2. On the other hand, that authority beyond the ordinary, whether it be called divine or not, “can encompass both the divine and demonic, the creative and the destructive.” (Paul Tillich) [I will return to this at the end.]
  3. There is a distinction between the right of free speech, a much broader right independent of religion, and a guarantee of the free exercise of and the prohibition against an established
  4. To go further, and in an extract by the Supreme Court of the U.S, “no official, high or petty, can prescribe what shall be orthodox in politics, nationalism, religion, or other matters of opinion, or force citizens to confess by word or act their faith therein.” The First Amendment states that, “Congress shall make no law respecting an establishment of religion, or prohibiting the free exercise thereof.” In other words, freedom from practicing religion is as important as freedom to practice one’s religion.
  5. When William James, one of the key founders of Pragmatism, in the nineteenth century wrote The Varieties of Religious Experience [note, experience is singular but religion is written as a plural noun], it is clear that, although there may be a singular ultimate concern, people experience life with a variety of competing and conflicting concerns through various experiences and, therefore, there should be no effort of the polity to give one set of concerns priority over another.

That is why the core sentiment expressed in the American First Amendment is so crucial in the construction of the values of the modern world. Impartiality, equality and fairness are at the centre of post-enlightenment religion rather than partisanship, inegalitarianism as well as ruthless and unfair practices characteristic of the profane realm and built into historic religions. The Stone-Trump doctrine raises the profane values of extreme partisanship, inegalitarianism and ruthless and unfair methods to advance a cause once seen to be core values of religion and ones removed from that core by the First Amendment and modern efforts to articulate a Civil Religion. It is a civil religion as demonic.

And the reason is simple. Whereas Hobbes and Locke made the fundamental mistake of presuming that freedom rather than equality was the fundamental given, and, therefore, allowed those who developed their ideas on this platform to conceive of the state as an instrument for squelching or confining that freedom, a modern civil religion views freedom as the holy grail, as a state that we should be dedicated to establishing for all humanity.

This brings me to my final set of antonyms, false-consciousness versus humans as falsifiers. The latter is easy to understand. Those who would raise the core of the profane to the level of the sacred are slaves to dishonesty, to using whatever is necessary to win, in business or in politics, as long as those efforts fall within the law, or, at least, fall within the law that can be used to send you to prison and deprive you of freedom – hence the effort to control the making of laws to expand the realm in which dishonesty can be used with impunity. Some would claim that sacred is even a non-issue for such people, but the passion of belief of a man like Roger Stone suggests otherwise.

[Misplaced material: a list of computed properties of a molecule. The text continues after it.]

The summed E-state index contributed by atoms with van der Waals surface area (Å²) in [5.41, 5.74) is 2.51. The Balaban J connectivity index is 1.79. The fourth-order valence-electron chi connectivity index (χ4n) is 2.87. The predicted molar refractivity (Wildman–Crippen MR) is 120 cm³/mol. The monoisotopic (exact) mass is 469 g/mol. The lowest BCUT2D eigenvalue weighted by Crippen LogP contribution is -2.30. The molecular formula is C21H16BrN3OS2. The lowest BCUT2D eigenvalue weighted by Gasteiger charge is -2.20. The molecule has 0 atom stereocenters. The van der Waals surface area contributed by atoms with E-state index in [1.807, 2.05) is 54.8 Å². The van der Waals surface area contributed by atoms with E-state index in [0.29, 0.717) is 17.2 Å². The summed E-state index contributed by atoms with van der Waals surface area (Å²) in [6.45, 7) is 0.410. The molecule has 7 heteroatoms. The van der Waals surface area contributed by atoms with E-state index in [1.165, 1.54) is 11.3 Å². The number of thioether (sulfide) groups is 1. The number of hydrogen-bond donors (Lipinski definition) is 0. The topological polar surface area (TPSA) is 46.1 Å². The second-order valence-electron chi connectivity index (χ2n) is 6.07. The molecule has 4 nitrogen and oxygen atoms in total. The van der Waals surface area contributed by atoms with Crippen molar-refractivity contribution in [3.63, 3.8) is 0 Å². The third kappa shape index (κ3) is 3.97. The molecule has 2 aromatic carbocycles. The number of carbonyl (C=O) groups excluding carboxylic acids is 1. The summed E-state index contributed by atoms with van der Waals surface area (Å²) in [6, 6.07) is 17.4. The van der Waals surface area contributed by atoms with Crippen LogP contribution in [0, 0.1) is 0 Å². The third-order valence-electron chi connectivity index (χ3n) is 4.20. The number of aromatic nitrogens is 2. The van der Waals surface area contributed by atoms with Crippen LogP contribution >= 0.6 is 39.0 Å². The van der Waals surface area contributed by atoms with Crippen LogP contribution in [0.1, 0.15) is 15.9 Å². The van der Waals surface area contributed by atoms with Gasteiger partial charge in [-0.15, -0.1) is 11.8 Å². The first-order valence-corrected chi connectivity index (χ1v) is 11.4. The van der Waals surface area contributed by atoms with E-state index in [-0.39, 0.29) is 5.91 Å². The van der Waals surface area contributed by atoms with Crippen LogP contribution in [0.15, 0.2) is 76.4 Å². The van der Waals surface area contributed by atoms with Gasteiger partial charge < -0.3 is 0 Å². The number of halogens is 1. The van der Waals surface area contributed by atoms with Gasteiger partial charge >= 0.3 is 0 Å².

Freedom, instead of providing a platform in which different groups can pursue the questions of the ultimate meaning of existence without interference by the state, is conceived as already pre-determined, as rooted in a law of nature: each individual exists simply to pursue his or her own well-being. Freedom equals the doctrine of possessive individualism. That is why all other belief systems can be used and abused, trampled upon and cast aside, in the pursuit of self interest.

In Friedrich Engels and other theorists, false consciousness was the use of people pursuing survival within an ideological and institutional framework that perpetuated rather than undermined inequality. It was the disease at the ideological base of capitalism. It is the base that forms the core of the Stone-Trump ideology in an effort to monopolize the conception of capitalism under the virtue of greed in the guise of free competition. However, it should be apparent to everyone that competition for recognition is not equivalent to competition over the acquisition of material goods ad infinitum, that competition in capitalism can be a virtue without raising greed to a high altar in the holy of holies.

No one who turns mendacity into a supreme virtue can even explore the conception of false consciousness. For the purveyors of this supreme lie allow for no other competing belief in their civic demonic religion. All humans are greedy. Period! The core of a civil religion is to unpack this false consciousness, not only in others, but in our own ideological conceptions and institutional preferences. Critical self-consciousness to uproot false consciousness has to be at the centre of a civilized civil religion.